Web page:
Imagine this story.
Customer John walks into a grocery store, pulling forward a huge, almost cartoonish-looking shopping cart. He walks along the aisles full of all different kinds of things, throwing this and that into his cart. John is happy. John is pleased. He’s found what he wanted (especially those mint chocolate cookies — yumm!), and he’s ready to pay.
He makes his way through a labyrinth of products and finally reaches the counter. Suddenly, he starts thinking: maybe there was another grocery store where milk was 0.20$ cheaper? Maybe he could find cherry-scented candles instead of vanilla? But oh well, it’s too late now anyways: the smiling cashier has already started to scan the products, so it would be too embarrassing to walk away.
But what is this? An extra fee for “scanning and packaging”? An extra bill for paying with VISA? And wait a second — now that John takes a better look at that cherry-scented candle, it actually smells like oranges!
Furiously, John storms out of the store, and the cashier’s smile turns to a frown. John swore he would never come back, and he never did.
Does this sound like it could happen in a brick-and-mortar store? Absolutely not. But in e-commerce? Definitely!!
This, along with many other reasons, are why shopping cart abandonment stats look so depressing: In 2011, cart abandonment was rated as high as 69%. In 2012, it raised to 72%. In 2013, it was already 74%. Slowly but steadily, shopping cart abandonment is growing and taking over online shops, and the rapid influence of mobile is only making the trend worse.
But it doesn’t have to be like this.
In this article, we’re going to review 10 main reasons why customers abandon their shopping carts, and offer several solutions to the problem.
You don’t offer free shipping
Have you heard about the power of “free”? Chris Anderson explains it very well in his mega-bestseller called “Free: The Future of a Radical Price” (which I highly recommend). In the book, he shares a very illustrative example of how French Amazon failed at “almost free” shipping, trying to charge 20 cents for a second item if it was bought together with something else. Why fail? Because “almost free” is still not “free”. While 20 cents seemed to be as little as nothing, it appeared to be a huge deal breaker. People were not buying anything, and the sales were tanking.
“For whatever reason, a free shipping offer that saves a customer $6.99 is more appealing to many than a discount that cuts the purchase price by $10”, explains David Bell, Professor of Marketing at the University of Pennsylvania,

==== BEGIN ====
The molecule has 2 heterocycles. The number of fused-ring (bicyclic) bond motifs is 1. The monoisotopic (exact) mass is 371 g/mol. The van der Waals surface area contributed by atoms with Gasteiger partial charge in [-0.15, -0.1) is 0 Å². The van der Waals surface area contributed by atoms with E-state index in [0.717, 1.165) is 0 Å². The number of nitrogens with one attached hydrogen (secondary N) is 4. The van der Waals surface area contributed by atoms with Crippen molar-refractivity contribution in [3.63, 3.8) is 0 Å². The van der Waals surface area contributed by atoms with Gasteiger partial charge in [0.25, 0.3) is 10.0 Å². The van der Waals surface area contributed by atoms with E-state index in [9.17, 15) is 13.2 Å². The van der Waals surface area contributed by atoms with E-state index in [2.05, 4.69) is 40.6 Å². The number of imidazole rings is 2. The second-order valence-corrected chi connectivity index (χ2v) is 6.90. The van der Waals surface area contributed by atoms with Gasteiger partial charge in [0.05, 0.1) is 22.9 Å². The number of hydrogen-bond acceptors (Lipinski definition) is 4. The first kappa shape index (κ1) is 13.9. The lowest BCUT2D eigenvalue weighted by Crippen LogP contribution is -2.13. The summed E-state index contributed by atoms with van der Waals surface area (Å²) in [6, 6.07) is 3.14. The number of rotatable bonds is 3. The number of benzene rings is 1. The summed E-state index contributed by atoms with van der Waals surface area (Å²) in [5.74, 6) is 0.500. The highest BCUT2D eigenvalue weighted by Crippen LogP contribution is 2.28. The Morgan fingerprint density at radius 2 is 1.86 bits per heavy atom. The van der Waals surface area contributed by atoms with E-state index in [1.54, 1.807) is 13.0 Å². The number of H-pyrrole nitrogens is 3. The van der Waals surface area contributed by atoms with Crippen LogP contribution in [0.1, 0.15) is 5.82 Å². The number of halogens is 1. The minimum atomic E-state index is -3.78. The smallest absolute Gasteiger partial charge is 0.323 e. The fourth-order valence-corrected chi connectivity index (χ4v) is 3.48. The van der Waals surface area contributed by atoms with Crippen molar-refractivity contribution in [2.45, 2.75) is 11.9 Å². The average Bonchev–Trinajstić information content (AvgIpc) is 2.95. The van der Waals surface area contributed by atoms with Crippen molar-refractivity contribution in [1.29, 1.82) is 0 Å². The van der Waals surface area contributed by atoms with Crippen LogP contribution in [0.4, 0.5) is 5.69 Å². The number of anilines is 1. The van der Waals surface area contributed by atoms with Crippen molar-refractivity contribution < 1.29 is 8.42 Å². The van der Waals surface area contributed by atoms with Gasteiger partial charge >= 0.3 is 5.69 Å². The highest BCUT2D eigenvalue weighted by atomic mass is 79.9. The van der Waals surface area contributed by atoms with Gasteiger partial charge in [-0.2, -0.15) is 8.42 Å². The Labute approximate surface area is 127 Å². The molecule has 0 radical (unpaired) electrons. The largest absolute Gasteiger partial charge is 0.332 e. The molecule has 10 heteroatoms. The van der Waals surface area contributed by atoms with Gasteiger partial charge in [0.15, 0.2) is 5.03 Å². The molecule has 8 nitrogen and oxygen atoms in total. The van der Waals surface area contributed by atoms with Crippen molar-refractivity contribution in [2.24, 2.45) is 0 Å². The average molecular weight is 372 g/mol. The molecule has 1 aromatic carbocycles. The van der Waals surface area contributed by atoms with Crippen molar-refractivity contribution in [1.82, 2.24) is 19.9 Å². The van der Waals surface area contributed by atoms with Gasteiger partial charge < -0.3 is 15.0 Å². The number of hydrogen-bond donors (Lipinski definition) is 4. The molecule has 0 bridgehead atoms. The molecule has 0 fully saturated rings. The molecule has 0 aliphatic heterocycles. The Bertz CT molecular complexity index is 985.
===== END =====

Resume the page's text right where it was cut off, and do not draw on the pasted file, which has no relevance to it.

So here’s the solution: If your abandonment rates are high, change delivery to “free”. The trick will work its magic.
Your checkout is too long
On average, it takes customers 5.08 steps to complete a checkout. Now, that’s way too many. Checkout should be short and sweet, and have the bare minimum amount of steps necessary to complete the purchase.
So here’s the solution: Reduce your checkout process and only ask for essential information, such as name, email and delivery addresses, and payment method. And never (!) make people fill out the same information twice. It also helps to add a progress bar, which essentially tells the customers when they reach the light at the end of the tunnel. It’s like a coach that yells the “you’re almost there!” encouragements during the marathon.
You don’t allow guest shopping
Registration shouldn’t be compulsory — it should be optional! Most people already receive myriads of emails and don’t want to be forced to sign up for Yet Another Newsletter. A majority of us have tons of logins and passwords — creating Yet Another One sometimes seems to be more than we can handle.
And yet, it’s often the case that online shops do not allow you to proceed with a checkout unless you register, sign up for a newsletter, or make any other kind of “commitment”. Modern customers want to shop with no strings attached.
So here’s the solution: Provide guest checkout opportunities for your customers, like Calvin Klein, for instance:
You have too many distractions on your checkout page
We’ve all heard that people’s attention span is shorter than one of a goldfish, haven’t we? Humans can officially boast only 8 seconds of continuous coherent thought now. As an online retailer, this means that you need to find a way to grasp customers’ attention before they switch it to something else.
So here’s the solution: Remove any distractions — get rid of banners, promotions, and unnecessary call-to-actions! Let your checkout page be clean and simple, so that the customer can focus on one thing only: hitting the “buy it” button.